Panel: George H.W. Bush was an integral foreign diplomat
BRYAN, Texas — Former Secretary of Defense Robert Gates moderated a sprawling discussion Saturday on foreign policy and the triumph of freedom at the George Bush Presidential Library Center to celebrate the 25th anniversary of George H.W. Bush's presidency.
Gates, who served as CIA director under Bush, sat down with national policymakers and an ambassador and traced back seminal moments in foreign policy during Bush's presidency, from top-level deputy committee meetings to pancake breakfasts with the president as he reviewed documents warning of a brewing military coup in Soviet Russia. The conversation covered the process by which Bush's administration arrived at its much-celebrated foreign affairs and national security policies, then focused specifically on the delicate handlings of the Cold War and Gulf War.
Joining Gates was a who's who of top foreign policy officials during Bush's presidency: Richard Haas, the president of the Council on Foreign Relations and Bush's special assistant and senior director for Near East and South Asian affairs on the National Security Council; Stephen Hadley, board chairman of the United States Institute of Peace and Bush's assistant defense secretary for International Security Policy; Richard Kerr, who served more than 30 years with the Central Intelligence Agency; and Robert Kimmitt, who was Undersecretary of State for Political Affairs from 1989 to 1991 before serving as U.S. Ambassador to Germany from 1991 to 1993.
Historians, diplomats, family and friends gathered over the weekend to the George H.W. Bush Presidential Library and Museum over the weekend.
The men acknowledged that the discussion was much like walking down memory lane for the formative leaders in America's foreign policy during Bush's administration. Then-Secretary of State James Baker and National Security Advisor Brent Scowcroft were in attendance for the panel and later joked with them for only getting about half their facts right.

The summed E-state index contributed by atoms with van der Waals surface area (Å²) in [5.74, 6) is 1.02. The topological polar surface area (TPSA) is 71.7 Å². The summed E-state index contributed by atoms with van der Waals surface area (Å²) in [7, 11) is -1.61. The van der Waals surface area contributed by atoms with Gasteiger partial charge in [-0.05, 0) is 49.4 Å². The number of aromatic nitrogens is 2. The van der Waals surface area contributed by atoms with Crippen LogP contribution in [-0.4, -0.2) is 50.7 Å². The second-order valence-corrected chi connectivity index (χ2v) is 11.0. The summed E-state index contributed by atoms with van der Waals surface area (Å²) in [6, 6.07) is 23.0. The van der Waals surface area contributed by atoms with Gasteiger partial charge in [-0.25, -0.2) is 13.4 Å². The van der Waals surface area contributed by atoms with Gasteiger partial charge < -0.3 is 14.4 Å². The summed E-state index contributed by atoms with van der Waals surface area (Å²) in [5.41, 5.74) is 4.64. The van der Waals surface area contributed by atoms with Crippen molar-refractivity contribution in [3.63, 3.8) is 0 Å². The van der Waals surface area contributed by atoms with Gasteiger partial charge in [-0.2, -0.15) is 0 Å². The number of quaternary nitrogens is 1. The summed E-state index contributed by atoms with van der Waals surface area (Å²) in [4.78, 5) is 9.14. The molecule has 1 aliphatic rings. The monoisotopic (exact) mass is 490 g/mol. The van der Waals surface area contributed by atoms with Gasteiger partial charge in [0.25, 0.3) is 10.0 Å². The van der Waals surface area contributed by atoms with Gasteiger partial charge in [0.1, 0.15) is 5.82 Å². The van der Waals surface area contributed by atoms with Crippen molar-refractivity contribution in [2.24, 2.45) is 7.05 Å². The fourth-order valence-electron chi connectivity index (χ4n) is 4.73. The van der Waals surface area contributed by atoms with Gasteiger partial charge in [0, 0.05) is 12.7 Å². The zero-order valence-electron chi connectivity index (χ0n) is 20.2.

The panelists explained the behind-the-scenes work on foreign policy and how interdepartmental communication worked under Bush: the deputies' committee. The gathering allowed officials across agencies to get together, discuss and present information in order to receive feedback and craft policy without dealing with intermediaries.
Hadley said Bush was skilled at bringing together administrative officials who knew and trusted each other from their formative years starting under Gerald Ford. Gates said the continuity of the group during tumultuous years helped the administration work smoothly to craft and hone policy.
Hass said there was a common understanding that American foreign policy should focus on shaping the foreign policy of others, such as with the end of the Cold War and Tiananmen Square.
"I believe that intellectual consensus distinguished this administration to varying degrees from those which came before and those which came after," Hass said.
When the talk turned to the Cold War and Gulf War, Kerr set the table by explaining that Bush's administration came during a time when the world was very unstable, pointing to riots in the Middle East, unrest over the West Bank, and change and turmoil in South Africa and Yugoslavia.
"[The Cold War] was not a single problem that everyone could focus on at once," Kerr said. "This was a complex set of problems, all coming not quite at the same time but, really, nearly simultaneously."
Kerr said the handling of foreign relations during a delicate time was "so brilliant you didn't know it was happening." Kimmitt said Bush had what Germans call a "fingertip feel" for tectonic shifts in the world.
Gates said he knows of no other time in history that a major empire collapsed without a major war, and he thinks, in time, Bush will get credit for managing that process. He read from his notes about the president's visit to eastern Europe in the summer of 1989, during which Bush visited with leaders in Poland, Hungary and the Soviet Union. While some saw the trip as misplaced sympathy, Bush brought a message of encouragement and support to these leaders in order to smooth the transition out of power and avoid bloodletting.
"Only later would anyone, including those of us involved, see that it had been a remarkable high-wire balancing act, in which a misplaced step could've been catastrophic," Gates read.
Hass said one of the hallmarks of Bush's presidency was that he invested in relationships before crises happened. He said Bush was also willing to compromise in a time when other countries were dealing with crushing domestic pressures, and he had the maturity to be criticized to allow other countries to have short-term gains.